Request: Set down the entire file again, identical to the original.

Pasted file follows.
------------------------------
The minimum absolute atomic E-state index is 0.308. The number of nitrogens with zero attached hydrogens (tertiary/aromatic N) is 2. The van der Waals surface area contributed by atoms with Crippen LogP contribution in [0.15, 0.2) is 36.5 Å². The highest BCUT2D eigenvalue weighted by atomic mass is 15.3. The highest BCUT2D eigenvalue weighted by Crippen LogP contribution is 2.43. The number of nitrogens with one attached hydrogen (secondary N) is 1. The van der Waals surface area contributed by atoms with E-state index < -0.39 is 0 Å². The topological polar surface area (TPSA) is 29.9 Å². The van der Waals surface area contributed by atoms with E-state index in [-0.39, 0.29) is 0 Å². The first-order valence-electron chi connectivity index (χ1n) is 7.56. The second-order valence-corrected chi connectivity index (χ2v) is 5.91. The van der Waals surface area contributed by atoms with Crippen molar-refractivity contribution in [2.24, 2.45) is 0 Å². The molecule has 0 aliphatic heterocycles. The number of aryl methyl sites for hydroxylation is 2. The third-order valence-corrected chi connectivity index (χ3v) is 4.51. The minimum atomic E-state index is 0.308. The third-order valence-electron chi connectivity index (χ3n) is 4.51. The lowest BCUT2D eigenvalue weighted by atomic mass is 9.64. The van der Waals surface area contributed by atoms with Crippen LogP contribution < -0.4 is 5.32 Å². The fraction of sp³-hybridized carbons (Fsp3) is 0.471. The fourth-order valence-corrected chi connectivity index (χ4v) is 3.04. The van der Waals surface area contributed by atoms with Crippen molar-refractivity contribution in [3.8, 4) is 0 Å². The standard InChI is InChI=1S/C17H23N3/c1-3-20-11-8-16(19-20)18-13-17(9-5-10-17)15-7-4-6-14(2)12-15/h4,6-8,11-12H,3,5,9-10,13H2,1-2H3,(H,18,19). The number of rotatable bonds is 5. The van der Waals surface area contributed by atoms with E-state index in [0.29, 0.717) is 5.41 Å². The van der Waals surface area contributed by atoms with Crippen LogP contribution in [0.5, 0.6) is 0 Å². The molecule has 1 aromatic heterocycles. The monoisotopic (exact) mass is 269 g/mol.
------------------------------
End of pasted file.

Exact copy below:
The minimum absolute atomic E-state index is 0.308. The number of nitrogens with zero attached hydrogens (tertiary/aromatic N) is 2. The van der Waals surface area contributed by atoms with Crippen LogP contribution in [0.15, 0.2) is 36.5 Å². The highest BCUT2D eigenvalue weighted by atomic mass is 15.3. The highest BCUT2D eigenvalue weighted by Crippen LogP contribution is 2.43. The number of nitrogens with one attached hydrogen (secondary N) is 1. The van der Waals surface area contributed by atoms with E-state index < -0.39 is 0 Å². The topological polar surface area (TPSA) is 29.9 Å². The van der Waals surface area contributed by atoms with E-state index in [-0.39, 0.29) is 0 Å². The first-order valence-electron chi connectivity index (χ1n) is 7.56. The second-order valence-corrected chi connectivity index (χ2v) is 5.91. The van der Waals surface area contributed by atoms with Crippen molar-refractivity contribution in [2.24, 2.45) is 0 Å². The molecule has 0 aliphatic heterocycles. The number of aryl methyl sites for hydroxylation is 2. The third-order valence-corrected chi connectivity index (χ3v) is 4.51. The minimum atomic E-state index is 0.308. The third-order valence-electron chi connectivity index (χ3n) is 4.51. The lowest BCUT2D eigenvalue weighted by atomic mass is 9.64. The van der Waals surface area contributed by atoms with Crippen LogP contribution < -0.4 is 5.32 Å². The fraction of sp³-hybridized carbons (Fsp3) is 0.471. The fourth-order valence-corrected chi connectivity index (χ4v) is 3.04. The van der Waals surface area contributed by atoms with Crippen molar-refractivity contribution in [3.8, 4) is 0 Å². The standard InChI is InChI=1S/C17H23N3/c1-3-20-11-8-16(19-20)18-13-17(9-5-10-17)15-7-4-6-14(2)12-15/h4,6-8,11-12H,3,5,9-10,13H2,1-2H3,(H,18,19). The number of rotatable bonds is 5. The van der Waals surface area contributed by atoms with E-state index in [0.29, 0.717) is 5.41 Å². The van der Waals surface area contributed by atoms with Crippen LogP contribution in [0.5, 0.6) is 0 Å². The molecule has 1 aromatic heterocycles. The monoisotopic (exact) mass is 269 g/mol.